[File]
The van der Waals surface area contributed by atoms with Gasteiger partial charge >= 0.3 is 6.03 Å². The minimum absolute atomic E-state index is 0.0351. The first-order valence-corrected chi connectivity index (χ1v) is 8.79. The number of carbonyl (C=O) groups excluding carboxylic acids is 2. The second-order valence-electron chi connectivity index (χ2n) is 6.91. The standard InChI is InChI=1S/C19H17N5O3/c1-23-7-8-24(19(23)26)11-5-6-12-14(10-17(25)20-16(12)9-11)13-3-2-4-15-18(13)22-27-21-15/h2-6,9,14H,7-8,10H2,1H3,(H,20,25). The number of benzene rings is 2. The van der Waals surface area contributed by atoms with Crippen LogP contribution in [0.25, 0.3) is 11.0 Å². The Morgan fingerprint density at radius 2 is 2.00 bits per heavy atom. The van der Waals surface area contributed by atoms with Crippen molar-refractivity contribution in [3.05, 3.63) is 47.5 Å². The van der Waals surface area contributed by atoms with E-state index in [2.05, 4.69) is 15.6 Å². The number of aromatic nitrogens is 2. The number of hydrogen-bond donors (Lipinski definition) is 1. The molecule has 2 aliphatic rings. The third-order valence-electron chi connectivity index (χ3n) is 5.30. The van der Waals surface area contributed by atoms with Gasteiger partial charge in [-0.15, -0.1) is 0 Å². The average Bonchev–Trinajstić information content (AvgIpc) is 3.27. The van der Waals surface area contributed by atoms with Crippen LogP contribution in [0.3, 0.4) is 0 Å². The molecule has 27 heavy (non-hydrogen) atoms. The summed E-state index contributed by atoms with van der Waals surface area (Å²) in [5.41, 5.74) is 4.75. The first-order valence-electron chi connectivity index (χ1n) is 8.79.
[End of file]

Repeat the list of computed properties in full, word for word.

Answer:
The van der Waals surface area contributed by atoms with Gasteiger partial charge >= 0.3 is 6.03 Å². The minimum absolute atomic E-state index is 0.0351. The first-order valence-corrected chi connectivity index (χ1v) is 8.79. The number of carbonyl (C=O) groups excluding carboxylic acids is 2. The second-order valence-electron chi connectivity index (χ2n) is 6.91. The standard InChI is InChI=1S/C19H17N5O3/c1-23-7-8-24(19(23)26)11-5-6-12-14(10-17(25)20-16(12)9-11)13-3-2-4-15-18(13)22-27-21-15/h2-6,9,14H,7-8,10H2,1H3,(H,20,25). The number of benzene rings is 2. The van der Waals surface area contributed by atoms with Crippen LogP contribution in [0.25, 0.3) is 11.0 Å². The Morgan fingerprint density at radius 2 is 2.00 bits per heavy atom. The van der Waals surface area contributed by atoms with Crippen molar-refractivity contribution in [3.05, 3.63) is 47.5 Å². The van der Waals surface area contributed by atoms with E-state index in [2.05, 4.69) is 15.6 Å². The number of aromatic nitrogens is 2. The number of hydrogen-bond donors (Lipinski definition) is 1. The molecule has 2 aliphatic rings. The third-order valence-electron chi connectivity index (χ3n) is 5.30. The van der Waals surface area contributed by atoms with Gasteiger partial charge in [-0.15, -0.1) is 0 Å². The average Bonchev–Trinajstić information content (AvgIpc) is 3.27. The van der Waals surface area contributed by atoms with Crippen LogP contribution in [0.3, 0.4) is 0 Å². The molecule has 27 heavy (non-hydrogen) atoms. The summed E-state index contributed by atoms with van der Waals surface area (Å²) in [5.41, 5.74) is 4.75. The first-order valence-electron chi connectivity index (χ1n) is 8.79.